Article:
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Hotel History

August 22, 1975, one of the boldest hotel creations of the time opens its doors, built on the very spot of the first Monegasque railway station and moreover the famous "Tir au Pigeons", frequented by aristocrats and heads of state at the end of the 19th century. Its name: Loews Hotel Monte-Carlo.

November 22, 1975, the new complex is officially named by Princess Grace of Monaco. This astonishing building, designed by the architects Jean Ginsberg, Jean and José Notari, and Herbert Weisskamp, marks the success of a technical challenge. Built in part upon pillars approximately 15m high, the hotel is entirely heated and air conditioned by a sophisticated system which draws water from the Mediterranean at a depth of 40m where the temperature fluctuates between 12 and 20° all year round. With its capacity of 619 rooms and suites, its reception areas, meeting and function rooms, restaurants and bars, it contributes to shaping the new face of tourism in the Principality, in particular by opening up to business tourism. In fact the 7 floors and 60,000m2 are established in a country which measures barely 195 hectares.

November 12, 1998, the hotel becomes part of a private consortium managed by the Monegasque businessman Mr Toufic Aboukhater and is renamed the Monte Carlo Grand Hotel.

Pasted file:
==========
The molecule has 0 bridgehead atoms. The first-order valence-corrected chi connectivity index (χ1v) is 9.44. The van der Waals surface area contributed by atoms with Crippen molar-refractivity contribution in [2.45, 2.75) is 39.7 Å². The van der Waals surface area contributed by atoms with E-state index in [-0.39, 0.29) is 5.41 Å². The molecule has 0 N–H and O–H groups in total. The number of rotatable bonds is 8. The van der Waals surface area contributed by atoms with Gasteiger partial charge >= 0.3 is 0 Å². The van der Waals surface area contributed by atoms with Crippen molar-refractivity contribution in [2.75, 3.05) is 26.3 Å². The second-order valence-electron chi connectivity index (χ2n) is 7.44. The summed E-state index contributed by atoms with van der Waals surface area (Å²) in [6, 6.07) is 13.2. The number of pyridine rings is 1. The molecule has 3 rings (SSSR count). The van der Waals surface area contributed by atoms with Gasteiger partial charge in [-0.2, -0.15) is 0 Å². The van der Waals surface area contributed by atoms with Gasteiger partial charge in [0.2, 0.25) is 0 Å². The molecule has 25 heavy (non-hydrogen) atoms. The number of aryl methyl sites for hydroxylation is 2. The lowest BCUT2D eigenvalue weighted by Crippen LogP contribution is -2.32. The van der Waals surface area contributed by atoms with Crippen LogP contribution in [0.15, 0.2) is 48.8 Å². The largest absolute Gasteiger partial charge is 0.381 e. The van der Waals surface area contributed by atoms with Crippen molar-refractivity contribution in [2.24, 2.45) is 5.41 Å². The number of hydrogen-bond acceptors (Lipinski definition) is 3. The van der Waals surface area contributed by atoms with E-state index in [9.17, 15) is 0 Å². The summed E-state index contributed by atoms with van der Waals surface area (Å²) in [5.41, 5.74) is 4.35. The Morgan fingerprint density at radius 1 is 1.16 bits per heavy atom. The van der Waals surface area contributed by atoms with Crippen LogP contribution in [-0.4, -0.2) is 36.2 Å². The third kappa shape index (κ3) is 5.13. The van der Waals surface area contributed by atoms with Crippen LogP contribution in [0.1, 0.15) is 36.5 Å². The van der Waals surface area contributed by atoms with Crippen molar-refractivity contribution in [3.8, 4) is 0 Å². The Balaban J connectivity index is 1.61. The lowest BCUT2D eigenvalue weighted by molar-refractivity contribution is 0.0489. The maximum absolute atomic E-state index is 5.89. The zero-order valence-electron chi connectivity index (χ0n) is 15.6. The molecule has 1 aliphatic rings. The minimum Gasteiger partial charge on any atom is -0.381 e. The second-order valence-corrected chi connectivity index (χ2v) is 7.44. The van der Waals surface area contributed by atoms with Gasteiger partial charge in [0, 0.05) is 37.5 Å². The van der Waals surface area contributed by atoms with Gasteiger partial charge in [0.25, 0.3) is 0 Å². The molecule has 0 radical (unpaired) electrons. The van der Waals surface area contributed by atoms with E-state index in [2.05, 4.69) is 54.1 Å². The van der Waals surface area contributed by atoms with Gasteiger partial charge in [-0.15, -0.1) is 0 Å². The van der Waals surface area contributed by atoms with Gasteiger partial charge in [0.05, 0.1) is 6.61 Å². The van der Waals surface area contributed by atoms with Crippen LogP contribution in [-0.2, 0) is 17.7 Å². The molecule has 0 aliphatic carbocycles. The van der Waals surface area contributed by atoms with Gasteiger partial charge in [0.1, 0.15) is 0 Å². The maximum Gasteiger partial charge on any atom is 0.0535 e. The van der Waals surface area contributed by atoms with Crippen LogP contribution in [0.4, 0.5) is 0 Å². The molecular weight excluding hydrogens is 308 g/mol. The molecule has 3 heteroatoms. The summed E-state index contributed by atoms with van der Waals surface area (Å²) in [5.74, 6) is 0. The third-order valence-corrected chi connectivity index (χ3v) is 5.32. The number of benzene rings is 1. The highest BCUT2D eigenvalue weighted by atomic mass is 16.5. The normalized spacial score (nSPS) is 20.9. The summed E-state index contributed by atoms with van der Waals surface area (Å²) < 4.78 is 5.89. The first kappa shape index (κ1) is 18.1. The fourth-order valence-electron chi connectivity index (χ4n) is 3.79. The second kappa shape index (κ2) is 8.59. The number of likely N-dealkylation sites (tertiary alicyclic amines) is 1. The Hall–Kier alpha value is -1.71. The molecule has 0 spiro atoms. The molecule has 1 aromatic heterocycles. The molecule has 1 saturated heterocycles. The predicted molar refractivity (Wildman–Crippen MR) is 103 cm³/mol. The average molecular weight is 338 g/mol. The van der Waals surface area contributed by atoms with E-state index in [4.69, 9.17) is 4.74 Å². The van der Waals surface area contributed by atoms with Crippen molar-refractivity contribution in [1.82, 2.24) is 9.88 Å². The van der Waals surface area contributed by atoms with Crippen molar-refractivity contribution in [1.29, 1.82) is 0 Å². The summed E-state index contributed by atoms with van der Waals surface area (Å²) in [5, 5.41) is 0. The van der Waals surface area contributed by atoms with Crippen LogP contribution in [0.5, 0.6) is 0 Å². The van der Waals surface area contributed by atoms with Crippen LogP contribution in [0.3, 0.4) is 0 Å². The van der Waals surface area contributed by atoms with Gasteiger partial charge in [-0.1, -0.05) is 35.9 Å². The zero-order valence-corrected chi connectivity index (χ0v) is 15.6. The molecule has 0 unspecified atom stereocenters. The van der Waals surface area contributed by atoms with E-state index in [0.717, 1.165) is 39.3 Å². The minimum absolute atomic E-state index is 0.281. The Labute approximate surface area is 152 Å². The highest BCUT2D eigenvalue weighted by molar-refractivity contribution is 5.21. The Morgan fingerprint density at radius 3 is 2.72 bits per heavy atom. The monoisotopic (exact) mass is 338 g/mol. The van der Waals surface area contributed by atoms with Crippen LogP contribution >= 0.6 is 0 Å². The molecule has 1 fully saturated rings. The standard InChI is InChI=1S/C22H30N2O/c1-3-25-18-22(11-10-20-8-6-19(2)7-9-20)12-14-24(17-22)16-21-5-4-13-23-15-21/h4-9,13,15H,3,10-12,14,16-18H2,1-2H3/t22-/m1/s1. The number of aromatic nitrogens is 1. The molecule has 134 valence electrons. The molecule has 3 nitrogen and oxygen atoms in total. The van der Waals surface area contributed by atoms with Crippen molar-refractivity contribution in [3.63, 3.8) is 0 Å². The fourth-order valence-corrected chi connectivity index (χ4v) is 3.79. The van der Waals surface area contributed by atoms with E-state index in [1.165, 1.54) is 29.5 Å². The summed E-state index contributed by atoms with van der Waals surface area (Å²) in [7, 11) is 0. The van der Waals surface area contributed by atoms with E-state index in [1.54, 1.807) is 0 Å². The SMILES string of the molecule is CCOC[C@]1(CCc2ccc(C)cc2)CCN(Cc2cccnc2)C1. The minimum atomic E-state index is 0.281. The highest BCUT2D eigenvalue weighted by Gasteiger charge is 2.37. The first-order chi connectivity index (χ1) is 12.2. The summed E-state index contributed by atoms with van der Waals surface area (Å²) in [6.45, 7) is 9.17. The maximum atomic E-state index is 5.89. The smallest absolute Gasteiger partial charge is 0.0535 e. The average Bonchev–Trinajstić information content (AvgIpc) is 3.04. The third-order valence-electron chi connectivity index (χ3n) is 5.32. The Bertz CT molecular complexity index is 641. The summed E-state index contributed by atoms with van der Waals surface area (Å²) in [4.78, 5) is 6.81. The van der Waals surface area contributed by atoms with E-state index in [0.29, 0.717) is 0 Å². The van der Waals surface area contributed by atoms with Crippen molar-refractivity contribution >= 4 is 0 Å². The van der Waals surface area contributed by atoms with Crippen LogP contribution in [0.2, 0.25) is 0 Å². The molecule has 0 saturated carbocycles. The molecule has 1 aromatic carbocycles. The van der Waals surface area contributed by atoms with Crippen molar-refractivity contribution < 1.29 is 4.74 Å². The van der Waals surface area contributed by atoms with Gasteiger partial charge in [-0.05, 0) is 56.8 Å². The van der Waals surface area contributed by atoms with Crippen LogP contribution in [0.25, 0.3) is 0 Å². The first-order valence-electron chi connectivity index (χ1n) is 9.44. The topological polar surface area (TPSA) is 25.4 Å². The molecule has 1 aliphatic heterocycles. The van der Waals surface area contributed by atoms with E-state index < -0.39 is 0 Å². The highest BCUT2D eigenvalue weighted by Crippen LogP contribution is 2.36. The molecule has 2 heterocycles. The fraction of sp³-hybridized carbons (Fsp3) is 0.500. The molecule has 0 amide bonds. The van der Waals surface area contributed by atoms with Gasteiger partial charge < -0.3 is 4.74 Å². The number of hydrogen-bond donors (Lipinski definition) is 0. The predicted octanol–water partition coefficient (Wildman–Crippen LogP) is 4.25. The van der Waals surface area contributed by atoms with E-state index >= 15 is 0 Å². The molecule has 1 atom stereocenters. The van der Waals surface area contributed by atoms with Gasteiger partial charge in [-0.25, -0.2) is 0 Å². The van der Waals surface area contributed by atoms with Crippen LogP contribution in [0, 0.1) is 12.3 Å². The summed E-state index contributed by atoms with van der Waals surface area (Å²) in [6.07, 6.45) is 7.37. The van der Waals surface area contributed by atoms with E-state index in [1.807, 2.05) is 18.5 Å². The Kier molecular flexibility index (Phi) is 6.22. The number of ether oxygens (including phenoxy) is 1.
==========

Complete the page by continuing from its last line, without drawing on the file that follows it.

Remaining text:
December 22, 2004, Fairmont Hotels & Resorts, and its partners the Halifax Bank of Scotland and Prince Alwaleed bin Talal bin Abdul Aziz Al Saud (Kingdom Hotel Investments) unite to make investments on key luxury hotels markets and buy the hotel which becomes their first establishment in Europe.

March 29, 2005, the complex is officially renamed Fairmont Monte Carlo and the decision is made to make it one of the group’s flagship hotels. An ambitious renovation program is therefore decided on, which will enable the hotel to confirm its position in the great luxury hotel market and put back its sparkle which it had from the start.

May 11, 2006, Kingdom Hotels International and Colony Capital create a global force in the hotel industry by buying the Fairmont Hotels & Resorts chain. The portfolios of the Fairmont and Raffles groups are grouped together, retaining their head office in Toronto. The new company now includes 120 hotels in 23 countries, brought together under 4 banners: Fairmont, Raffles, and Swissôtel.

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